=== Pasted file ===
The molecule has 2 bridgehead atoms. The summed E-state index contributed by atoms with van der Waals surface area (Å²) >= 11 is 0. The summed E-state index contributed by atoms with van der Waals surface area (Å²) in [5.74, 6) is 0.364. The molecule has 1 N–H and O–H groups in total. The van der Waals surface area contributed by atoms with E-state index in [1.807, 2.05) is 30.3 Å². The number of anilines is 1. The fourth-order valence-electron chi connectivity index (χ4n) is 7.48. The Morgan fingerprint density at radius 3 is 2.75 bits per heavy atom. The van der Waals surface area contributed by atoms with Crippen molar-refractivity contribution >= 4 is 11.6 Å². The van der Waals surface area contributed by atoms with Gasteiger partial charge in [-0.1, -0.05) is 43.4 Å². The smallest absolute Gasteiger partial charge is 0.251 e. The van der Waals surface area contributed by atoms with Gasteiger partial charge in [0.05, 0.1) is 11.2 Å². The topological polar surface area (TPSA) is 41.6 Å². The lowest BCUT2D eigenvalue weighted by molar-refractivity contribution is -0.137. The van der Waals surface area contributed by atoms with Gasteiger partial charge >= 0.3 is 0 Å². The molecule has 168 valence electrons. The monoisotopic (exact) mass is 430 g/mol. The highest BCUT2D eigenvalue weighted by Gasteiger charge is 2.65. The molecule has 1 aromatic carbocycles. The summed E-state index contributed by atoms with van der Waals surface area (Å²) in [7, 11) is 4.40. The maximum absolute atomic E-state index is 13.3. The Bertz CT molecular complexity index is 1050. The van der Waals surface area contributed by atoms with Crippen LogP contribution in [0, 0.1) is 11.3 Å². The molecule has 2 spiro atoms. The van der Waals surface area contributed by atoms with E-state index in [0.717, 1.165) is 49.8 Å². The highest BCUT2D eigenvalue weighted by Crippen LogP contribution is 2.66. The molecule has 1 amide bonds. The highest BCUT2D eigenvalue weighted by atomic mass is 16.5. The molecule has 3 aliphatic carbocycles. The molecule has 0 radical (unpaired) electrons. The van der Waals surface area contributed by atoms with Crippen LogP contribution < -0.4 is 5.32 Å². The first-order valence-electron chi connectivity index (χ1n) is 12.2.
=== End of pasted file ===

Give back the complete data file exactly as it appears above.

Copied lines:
The molecule has 2 bridgehead atoms. The summed E-state index contributed by atoms with van der Waals surface area (Å²) >= 11 is 0. The summed E-state index contributed by atoms with van der Waals surface area (Å²) in [5.74, 6) is 0.364. The molecule has 1 N–H and O–H groups in total. The van der Waals surface area contributed by atoms with E-state index in [1.807, 2.05) is 30.3 Å². The number of anilines is 1. The fourth-order valence-electron chi connectivity index (χ4n) is 7.48. The Morgan fingerprint density at radius 3 is 2.75 bits per heavy atom. The van der Waals surface area contributed by atoms with Crippen molar-refractivity contribution >= 4 is 11.6 Å². The van der Waals surface area contributed by atoms with Gasteiger partial charge in [-0.1, -0.05) is 43.4 Å². The smallest absolute Gasteiger partial charge is 0.251 e. The van der Waals surface area contributed by atoms with Gasteiger partial charge in [0.05, 0.1) is 11.2 Å². The topological polar surface area (TPSA) is 41.6 Å². The lowest BCUT2D eigenvalue weighted by molar-refractivity contribution is -0.137. The van der Waals surface area contributed by atoms with Gasteiger partial charge >= 0.3 is 0 Å². The molecule has 168 valence electrons. The monoisotopic (exact) mass is 430 g/mol. The highest BCUT2D eigenvalue weighted by Gasteiger charge is 2.65. The molecule has 1 aromatic carbocycles. The summed E-state index contributed by atoms with van der Waals surface area (Å²) in [7, 11) is 4.40. The maximum absolute atomic E-state index is 13.3. The Bertz CT molecular complexity index is 1050. The van der Waals surface area contributed by atoms with Crippen LogP contribution in [0, 0.1) is 11.3 Å². The molecule has 2 spiro atoms. The van der Waals surface area contributed by atoms with E-state index in [0.717, 1.165) is 49.8 Å². The highest BCUT2D eigenvalue weighted by Crippen LogP contribution is 2.66. The molecule has 1 amide bonds. The highest BCUT2D eigenvalue weighted by atomic mass is 16.5. The molecule has 3 aliphatic carbocycles. The molecule has 0 radical (unpaired) electrons. The van der Waals surface area contributed by atoms with Crippen LogP contribution < -0.4 is 5.32 Å². The first-order valence-electron chi connectivity index (χ1n) is 12.2.